For average age I simply added up the two ages of the teammates and divided by two. Then each team was put into one of the corresponding age brackets listed at the bottom of each chart. I have also included TABLE 2 which shows what age bracket all our ropers in these charts fell into in 2009. Keep in mind that the TABLE 2’s time reference is 2009 while the charts cover six years in time. A seventeen-year-old in 2004 would be twenty-three in 2009. So just use the Table as a reference to the general age distribution of roper members. The number of 25-34, 35-44 and 45-54 year-olds are split pretty evenly (22.9%/21.2%/19.7%) followed by the 18-24 and 55-64 year-olds split evenly (12.9%/11.7%) followed by the oldsters and then the youngsters. Again, these figures represent the age of all the ropers that participated in a sanctioned roping between 2004 and 2009 THAT THEY WERE IN 2009. Chart 2 lists the percentage of participants in the #8 PickDraw through the #11 while Chart 3 lists the percentage of participants in the #12 through the Open. As you can see, the distribution by age brackets in lower numbered ropings (#8 #11) were very similar as opposed to Chart 3, the #12 - Open where there were greater discrepancies. There were little more than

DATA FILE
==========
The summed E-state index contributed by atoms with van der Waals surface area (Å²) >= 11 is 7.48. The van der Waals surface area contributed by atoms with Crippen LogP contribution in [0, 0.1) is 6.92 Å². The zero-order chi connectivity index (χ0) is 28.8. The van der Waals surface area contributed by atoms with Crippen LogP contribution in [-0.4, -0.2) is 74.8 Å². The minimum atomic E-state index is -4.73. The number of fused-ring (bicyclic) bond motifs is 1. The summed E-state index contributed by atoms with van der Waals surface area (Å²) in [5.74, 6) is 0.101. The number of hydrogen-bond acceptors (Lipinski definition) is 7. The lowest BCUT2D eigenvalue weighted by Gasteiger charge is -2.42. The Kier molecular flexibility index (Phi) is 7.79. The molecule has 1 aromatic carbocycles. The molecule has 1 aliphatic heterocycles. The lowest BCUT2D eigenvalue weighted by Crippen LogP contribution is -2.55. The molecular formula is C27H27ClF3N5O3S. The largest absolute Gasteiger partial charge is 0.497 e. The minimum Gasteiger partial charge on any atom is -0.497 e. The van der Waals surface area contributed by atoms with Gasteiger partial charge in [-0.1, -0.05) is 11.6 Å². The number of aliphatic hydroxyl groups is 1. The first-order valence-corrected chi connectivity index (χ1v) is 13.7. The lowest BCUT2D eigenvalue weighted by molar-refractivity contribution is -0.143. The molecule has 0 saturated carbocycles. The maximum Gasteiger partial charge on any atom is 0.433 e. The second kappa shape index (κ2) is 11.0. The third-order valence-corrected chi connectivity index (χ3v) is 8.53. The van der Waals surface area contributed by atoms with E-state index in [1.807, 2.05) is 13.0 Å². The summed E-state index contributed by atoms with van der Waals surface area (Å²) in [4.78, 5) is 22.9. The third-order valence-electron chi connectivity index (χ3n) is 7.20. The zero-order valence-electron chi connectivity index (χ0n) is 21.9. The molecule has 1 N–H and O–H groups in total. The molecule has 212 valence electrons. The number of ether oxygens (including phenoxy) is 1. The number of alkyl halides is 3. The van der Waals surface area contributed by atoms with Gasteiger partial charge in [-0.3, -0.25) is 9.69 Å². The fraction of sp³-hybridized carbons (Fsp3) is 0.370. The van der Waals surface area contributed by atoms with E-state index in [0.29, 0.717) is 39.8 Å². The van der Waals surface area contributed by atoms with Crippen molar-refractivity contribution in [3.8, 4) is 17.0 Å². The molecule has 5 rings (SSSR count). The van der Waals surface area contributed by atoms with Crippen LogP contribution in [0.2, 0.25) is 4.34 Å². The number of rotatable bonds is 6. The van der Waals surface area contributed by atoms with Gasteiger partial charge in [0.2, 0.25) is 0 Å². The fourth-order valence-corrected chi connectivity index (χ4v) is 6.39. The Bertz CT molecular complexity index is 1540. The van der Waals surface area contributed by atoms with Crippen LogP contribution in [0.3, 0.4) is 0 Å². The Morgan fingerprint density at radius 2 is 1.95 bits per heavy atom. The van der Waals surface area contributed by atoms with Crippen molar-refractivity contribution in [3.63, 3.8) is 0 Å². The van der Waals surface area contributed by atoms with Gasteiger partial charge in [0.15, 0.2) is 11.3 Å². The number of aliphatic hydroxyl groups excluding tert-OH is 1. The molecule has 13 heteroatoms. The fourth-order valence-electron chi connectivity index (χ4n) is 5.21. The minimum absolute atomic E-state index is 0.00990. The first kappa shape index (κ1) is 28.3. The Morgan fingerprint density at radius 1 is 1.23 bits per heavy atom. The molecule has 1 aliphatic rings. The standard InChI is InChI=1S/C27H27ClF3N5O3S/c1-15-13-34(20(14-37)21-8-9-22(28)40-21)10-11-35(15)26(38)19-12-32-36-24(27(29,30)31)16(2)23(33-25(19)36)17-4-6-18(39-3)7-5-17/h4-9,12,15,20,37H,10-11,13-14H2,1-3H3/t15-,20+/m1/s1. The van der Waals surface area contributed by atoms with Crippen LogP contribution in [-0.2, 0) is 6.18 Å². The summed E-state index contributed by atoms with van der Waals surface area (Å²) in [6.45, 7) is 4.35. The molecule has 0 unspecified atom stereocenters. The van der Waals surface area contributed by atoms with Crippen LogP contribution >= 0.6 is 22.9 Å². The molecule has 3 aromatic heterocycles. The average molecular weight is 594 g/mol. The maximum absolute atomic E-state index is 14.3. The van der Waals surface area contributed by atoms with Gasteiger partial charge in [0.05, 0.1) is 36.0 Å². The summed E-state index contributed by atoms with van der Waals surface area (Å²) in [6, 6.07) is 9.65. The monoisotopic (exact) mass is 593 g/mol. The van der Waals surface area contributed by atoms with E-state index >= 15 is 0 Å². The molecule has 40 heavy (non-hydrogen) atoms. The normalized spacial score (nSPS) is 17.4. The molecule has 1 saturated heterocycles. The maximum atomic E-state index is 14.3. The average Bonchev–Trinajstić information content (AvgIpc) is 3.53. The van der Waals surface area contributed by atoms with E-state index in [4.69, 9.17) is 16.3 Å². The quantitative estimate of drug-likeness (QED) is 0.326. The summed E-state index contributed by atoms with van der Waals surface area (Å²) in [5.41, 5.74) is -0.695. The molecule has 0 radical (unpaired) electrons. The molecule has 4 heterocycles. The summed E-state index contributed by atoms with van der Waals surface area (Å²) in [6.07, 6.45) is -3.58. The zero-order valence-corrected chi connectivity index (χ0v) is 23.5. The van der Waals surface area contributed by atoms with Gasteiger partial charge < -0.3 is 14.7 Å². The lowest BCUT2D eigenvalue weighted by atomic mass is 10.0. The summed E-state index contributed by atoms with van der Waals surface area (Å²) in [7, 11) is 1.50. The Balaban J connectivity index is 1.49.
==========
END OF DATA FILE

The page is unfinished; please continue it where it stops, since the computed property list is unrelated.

three percentage points separating each age bracket in Chart 2 where as much as 20 percentage points differentiated age brackets in Chart 3. What becomes obvious from Chart 3 in particular is that the higher number ropings become dominated by the younger guys. In the Open, for instance, nearly 75% of the players are 18-34 years of age with nearly 50% 25-34 years old. In the #13, 64% are 25-44. Again, it’s not surprising that age is a factor. The closer you get to the professional ranks of the Open and #15. 2534 year olds are going to dominate the upper echelons just like they do in any other sport. They are old enough to have the experience but young enough to be quicker, stronger and faster. At the other end of the spectrum you see that very few of the 55 and over bunch take part in even the #12 and up. Chart #4 tries to throw a little light on the youth conquers all debate. By that I mean the perception among many ropers that the kids win it all. It seems that each time a pair of youngsters win a roping, the grumbling can be heard from the masses that kids are the dollar dominators in the roping arena. Chart 4 does show that there is a little truth to that impression but not to any grand extent. In Chart 4, each colored column CONTINUED ON PAGE 142